Presenting "odd ball" images of scarcity amid excess, delineating scenes of actual poverty calculated to expose and undermine the easy assumptions of the Age of Affluence, it is little wonder Dorn found himself doomed to occupy a tenuous position in relation to the mainstream mass-market literary audience of the late 1950s and early 1960s. The very names of the ephemeral journals in which his writings were now beginning to appear – Between Worlds, Migrant, The Outsider (where both "Like a Message on Sunday" and "The Argument Is" would first see the light), Wild Dog (his own mimeograph magazine, done from Idaho) – bespeak this marginal stance. The characters of Dorn’s writings of that era before the birth of the "counterculture" live out an edgy outcast/outlaw ethos; the lyric-realist graces of those writings seem "stolen," both in the sense that they must be stealthy (such is the outlaw attitude) and in the sense that they represent fugitive moments, precious time taken away from the central basement-stratum business of putting food on the table.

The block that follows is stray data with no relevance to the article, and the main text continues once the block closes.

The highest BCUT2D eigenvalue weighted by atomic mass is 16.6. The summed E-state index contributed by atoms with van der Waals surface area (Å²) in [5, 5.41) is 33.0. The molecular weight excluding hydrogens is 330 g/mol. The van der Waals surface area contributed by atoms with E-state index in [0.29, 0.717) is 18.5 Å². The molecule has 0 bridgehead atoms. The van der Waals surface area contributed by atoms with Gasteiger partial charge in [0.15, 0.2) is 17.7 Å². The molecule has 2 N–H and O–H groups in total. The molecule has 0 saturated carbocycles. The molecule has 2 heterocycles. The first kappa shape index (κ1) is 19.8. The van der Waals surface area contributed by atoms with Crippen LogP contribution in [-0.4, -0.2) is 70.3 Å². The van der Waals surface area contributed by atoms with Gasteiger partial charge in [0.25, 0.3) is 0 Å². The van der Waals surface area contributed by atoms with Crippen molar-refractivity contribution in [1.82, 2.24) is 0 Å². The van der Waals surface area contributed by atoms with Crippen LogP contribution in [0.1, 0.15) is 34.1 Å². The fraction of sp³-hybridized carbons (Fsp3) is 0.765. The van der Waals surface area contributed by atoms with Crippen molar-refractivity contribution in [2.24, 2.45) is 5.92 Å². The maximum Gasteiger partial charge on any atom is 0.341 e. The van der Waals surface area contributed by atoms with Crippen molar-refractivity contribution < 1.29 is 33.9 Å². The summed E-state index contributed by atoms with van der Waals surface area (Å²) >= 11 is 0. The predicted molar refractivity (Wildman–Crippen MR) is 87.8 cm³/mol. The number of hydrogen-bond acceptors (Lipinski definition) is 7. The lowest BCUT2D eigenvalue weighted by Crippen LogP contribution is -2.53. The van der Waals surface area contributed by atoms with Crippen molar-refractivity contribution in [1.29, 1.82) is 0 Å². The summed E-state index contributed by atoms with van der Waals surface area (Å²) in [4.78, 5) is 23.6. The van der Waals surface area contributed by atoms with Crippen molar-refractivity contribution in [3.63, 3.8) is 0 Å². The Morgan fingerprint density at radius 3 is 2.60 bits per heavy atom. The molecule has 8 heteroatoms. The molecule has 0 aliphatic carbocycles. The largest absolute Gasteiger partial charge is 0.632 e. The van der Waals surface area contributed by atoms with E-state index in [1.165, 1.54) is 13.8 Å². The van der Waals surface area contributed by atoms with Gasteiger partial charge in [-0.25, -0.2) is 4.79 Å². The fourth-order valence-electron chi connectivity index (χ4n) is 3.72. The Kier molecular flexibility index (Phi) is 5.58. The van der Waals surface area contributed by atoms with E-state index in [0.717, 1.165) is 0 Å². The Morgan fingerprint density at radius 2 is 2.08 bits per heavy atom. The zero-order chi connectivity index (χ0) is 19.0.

Fred Buck has a vivid recollection of casual food-gathering banditry undertaken with other children near "the pea factory where the peas Norma [Ramona] picked got trucked to. My friends and I would wait at an intersection up the street for the pea trucks to come by and slow down for the turn then grab a handful of vines off the truckbed. Good Eating! Sweet as candy. I guess they ended up in cans or birdseyed when they got to where they were intended." The sweetest of forbidden fruits, furtive pleasures "stolen, / from the wealth / of the nation," poems like "The Argument Is" were to my own generation (I started reading Dorn in 1959, as a college student) a secret sustenance, plucked fresh from a little-known writer’s surprising and nourishing candor in an otherwise barren cultural moment.